I also read Huck Finn and the Nate Hentoff book about it being banned to the kids, and we've discussed reading choices quite a bit.

Ramona
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seekingmyLord
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PostPosted: Sat Sep 22, 2007 12:25 pm    Post subject: Reply with quote

I apologize to StellarStory for addressing this off-topic subject.

Lily wrote:
Great. Let's ban the bible, anything written by Dr. Dobson, the Ezzos, the Pearls, and any other "christian" disciplinarian who likes to beat children instead of treating them like Jesus requested.



Lily, I respect your right to state your opinion, however I really don't see how bringing this subject into the conversation does anything other than to spew hatred at Christians, who believe in spanking as an appropriate disciplinary action.

Having been an abused child and a Christian, I take offense to anyone equating a spanking as a disciplinary action from a loving parent to a "beating" resulting from uncontrolled anger, while presenting these two different things as being the same all in my Lord's name.

Ironically, if you read works by Dr. Dobson (as I cannot speak for the rest), you would see the difference in how it is suggested to handle spanking. If you have read even one of his books and all you saw was it promoted the beating of children... well, I am at a loss for words.


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Theodore
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PostPosted: Sat Sep 22, 2007 12:42 pm    Post subject: Reply with quote

You're forgetting that most of those are for adults. I wouldn't recommend showing The Passion to young children either. My objection is not so much to crud per se (though I may find it personally objectionable), but rather putting it into a format that's meant to appeal to kids. There is zero benefit to exposing children to sex and violence for the purposes of promoting same, and I don't really care whether a handful of people request those books, the library shouldn't order them. A line obviously has to be drawn somewhere, and the issue is not really the line, but rather where to draw it.

FYI...
http://www.creationists.org/corporalpunishment.html

A light spanking is way less damaging to a child imho than either psychological punishment (silent treatment, for instance) or no punishment at all (child turns into an uncontrollable snot with no respect for you or anyone). It provides the best results with the least suffering. I know I probably won't agree with you on this, but I personally feel that people who don't use corporal punishment are causing their children serious long-term harm.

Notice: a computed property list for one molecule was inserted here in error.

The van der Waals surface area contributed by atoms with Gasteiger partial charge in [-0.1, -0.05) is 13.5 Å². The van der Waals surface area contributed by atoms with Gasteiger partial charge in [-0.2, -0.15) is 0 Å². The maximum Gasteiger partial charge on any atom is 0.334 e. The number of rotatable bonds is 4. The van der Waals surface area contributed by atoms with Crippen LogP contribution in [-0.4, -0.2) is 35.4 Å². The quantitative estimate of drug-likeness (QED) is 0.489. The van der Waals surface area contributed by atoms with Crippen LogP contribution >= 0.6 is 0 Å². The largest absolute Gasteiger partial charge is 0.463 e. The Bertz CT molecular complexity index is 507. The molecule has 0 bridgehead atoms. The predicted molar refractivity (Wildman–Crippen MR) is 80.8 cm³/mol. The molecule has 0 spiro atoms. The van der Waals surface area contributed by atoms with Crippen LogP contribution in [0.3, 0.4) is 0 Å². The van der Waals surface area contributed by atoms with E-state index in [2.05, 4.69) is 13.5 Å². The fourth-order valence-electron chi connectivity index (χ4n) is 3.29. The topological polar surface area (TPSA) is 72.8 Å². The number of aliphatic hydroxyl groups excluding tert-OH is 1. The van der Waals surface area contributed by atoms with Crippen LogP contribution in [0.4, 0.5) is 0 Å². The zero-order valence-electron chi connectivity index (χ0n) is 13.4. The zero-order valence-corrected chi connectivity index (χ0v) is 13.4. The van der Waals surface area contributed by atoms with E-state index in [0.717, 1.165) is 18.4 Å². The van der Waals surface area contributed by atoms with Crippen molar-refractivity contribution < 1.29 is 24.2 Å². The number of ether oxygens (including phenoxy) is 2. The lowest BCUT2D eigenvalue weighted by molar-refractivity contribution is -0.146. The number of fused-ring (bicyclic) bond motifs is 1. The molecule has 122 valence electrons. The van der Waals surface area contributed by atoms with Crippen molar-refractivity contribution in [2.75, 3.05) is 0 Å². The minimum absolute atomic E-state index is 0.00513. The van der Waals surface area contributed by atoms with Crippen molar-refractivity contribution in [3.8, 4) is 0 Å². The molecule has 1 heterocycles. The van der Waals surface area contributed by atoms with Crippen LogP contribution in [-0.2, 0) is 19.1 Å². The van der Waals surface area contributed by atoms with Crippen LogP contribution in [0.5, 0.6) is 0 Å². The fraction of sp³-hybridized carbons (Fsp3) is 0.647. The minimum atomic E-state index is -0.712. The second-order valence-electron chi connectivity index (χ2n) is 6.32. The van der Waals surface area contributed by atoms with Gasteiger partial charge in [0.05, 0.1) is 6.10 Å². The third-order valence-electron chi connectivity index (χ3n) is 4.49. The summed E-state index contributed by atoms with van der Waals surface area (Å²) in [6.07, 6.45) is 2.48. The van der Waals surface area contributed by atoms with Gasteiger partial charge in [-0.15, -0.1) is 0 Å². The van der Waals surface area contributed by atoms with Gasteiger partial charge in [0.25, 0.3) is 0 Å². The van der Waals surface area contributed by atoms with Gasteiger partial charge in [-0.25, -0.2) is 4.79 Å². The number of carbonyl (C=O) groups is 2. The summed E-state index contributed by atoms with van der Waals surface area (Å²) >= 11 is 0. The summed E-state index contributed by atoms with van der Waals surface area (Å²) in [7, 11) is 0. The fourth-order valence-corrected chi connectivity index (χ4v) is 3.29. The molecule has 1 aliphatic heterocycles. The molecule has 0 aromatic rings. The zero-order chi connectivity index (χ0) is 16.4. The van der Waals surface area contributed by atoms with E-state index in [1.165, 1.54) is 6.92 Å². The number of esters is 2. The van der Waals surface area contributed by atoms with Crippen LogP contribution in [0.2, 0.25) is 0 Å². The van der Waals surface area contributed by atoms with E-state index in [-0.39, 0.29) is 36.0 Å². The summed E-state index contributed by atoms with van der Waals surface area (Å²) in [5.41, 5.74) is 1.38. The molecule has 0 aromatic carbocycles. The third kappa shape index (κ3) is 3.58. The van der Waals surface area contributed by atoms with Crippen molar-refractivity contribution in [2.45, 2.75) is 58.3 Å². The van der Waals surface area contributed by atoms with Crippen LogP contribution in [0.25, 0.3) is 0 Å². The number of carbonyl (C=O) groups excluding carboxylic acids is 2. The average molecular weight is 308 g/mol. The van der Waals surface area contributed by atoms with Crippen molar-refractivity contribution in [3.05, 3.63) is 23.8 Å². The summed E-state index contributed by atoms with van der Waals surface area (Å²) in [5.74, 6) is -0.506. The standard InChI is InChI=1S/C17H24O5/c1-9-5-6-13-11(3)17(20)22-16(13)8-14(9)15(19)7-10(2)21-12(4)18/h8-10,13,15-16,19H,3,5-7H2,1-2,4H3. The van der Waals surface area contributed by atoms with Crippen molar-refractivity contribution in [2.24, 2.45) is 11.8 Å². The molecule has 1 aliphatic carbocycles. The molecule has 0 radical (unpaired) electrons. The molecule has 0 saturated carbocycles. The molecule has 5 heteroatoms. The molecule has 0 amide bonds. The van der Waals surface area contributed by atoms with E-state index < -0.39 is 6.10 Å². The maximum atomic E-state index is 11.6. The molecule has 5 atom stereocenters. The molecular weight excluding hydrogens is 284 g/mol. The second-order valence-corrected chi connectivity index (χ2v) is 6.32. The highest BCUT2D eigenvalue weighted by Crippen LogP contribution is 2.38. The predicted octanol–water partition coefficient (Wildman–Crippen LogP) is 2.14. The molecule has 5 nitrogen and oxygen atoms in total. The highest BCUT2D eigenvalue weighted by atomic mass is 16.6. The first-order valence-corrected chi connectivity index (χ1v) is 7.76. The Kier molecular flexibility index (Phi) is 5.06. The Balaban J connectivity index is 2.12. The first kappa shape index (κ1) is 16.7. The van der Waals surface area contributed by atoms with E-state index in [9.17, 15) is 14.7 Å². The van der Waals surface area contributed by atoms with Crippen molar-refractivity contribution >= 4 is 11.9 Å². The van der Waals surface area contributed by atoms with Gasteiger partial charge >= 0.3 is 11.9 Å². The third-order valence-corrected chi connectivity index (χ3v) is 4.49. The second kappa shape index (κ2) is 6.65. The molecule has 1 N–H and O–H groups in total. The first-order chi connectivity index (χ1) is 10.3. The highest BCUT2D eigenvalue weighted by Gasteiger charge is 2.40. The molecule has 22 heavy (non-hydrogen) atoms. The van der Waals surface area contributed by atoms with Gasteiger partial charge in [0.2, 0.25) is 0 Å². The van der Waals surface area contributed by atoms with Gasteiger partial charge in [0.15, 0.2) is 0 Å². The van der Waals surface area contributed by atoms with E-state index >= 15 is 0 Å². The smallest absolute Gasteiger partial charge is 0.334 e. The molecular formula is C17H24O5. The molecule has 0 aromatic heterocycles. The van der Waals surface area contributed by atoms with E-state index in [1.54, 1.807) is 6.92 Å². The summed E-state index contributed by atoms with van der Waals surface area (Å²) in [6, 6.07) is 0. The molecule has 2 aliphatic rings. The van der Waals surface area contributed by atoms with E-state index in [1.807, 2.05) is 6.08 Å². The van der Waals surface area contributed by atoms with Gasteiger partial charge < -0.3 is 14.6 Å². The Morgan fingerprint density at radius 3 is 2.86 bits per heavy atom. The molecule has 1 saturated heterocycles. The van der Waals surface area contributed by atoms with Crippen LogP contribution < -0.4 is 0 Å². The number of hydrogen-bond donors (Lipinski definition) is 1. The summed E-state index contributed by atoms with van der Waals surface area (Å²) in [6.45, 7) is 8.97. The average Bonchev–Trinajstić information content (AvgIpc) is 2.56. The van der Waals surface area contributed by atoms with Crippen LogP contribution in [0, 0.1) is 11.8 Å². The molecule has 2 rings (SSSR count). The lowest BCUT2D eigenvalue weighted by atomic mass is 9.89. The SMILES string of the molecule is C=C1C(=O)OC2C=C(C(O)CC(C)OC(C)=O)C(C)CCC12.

The brother of one of our friends was killed when he went motorcycle riding against his mom's express orders. If he'd had slightly more respect for his parents, he'd still be alive.

There is, as seekingmyLord says, a huge difference between a spanking and a random beating. One trains, the other makes things worse.
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Lily
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PostPosted: Sat Sep 22, 2007 1:44 pm    Post subject: Reply with quote

seekingmyLord wrote:
I apologize to StellarStory for addressing this off-topic subject.

Lily wrote:
Great. Let's ban the bible, anything written by Dr. Dobson, the Ezzos, the Pearls, and any other "christian" disciplinarian who likes to beat children instead of treating them like Jesus requested.



Lily, I respect your right to state your opinion, however I really don't see how bringing this subject into the conversation does anything other than to spew hatred at Christians, who believe in spanking as an appropriate disciplinary action.

Having been an abused child and a Christian, I take offense to anyone equating a spanking as a disciplinary action from a loving parent to a "beating" resulting from uncontrolled anger, while presenting these two different things as being the same all in my Lord's name.

Ironically, if you read works by Dr. Dobson (as I cannot speak for the rest), you would see the difference in how it is suggested to handle spanking. If you have read even one of his books and all you saw was it promoted the beating of children... well, I am at a loss for words.


I have read Dobson and all the rest. If you notice, the word "christian" is not capitalized. That is done because I don't believe these people to be Christians. You don't hit children. Period. That is violence. You want to talk about keeping violence out of the library, yet will bring it into the home.

There are Christian methods of disciplining in respectful manners. To discipline is to teach. Jesus didn't spank the disciples, he taught them, as we should teach our children. And yes, it does work when you don't beat the lesson into someone but guide and teach instead.

I simply find it a ridiculous argument for any person who is pro-violence toward children to talk about how we should ban written, non-affecting violence in a library.

FWI -
Corporal punishment and its lasting effects
While conducting the meta-analysis, which included 62 years of collected data, Gershoff looked for associations between parental use of corporal punishment and 11 child behaviors and experiences, including several in childhood (immediate compliance, moral internalization, quality of relationship with parent, and physical abuse from that parent), three in both childhood and adulthood (mental health, aggression, and criminal or antisocial behavior) and one in adulthood alone (abuse of own children or spouse).

Gershoff found "strong associations" between corporal punishment and all eleven child behaviors and experiences. Ten of the associations were negative such as with increased child aggression and antisocial behavior. The single desirable association was between corporal punishment and increased immediate compliance on the part of the child.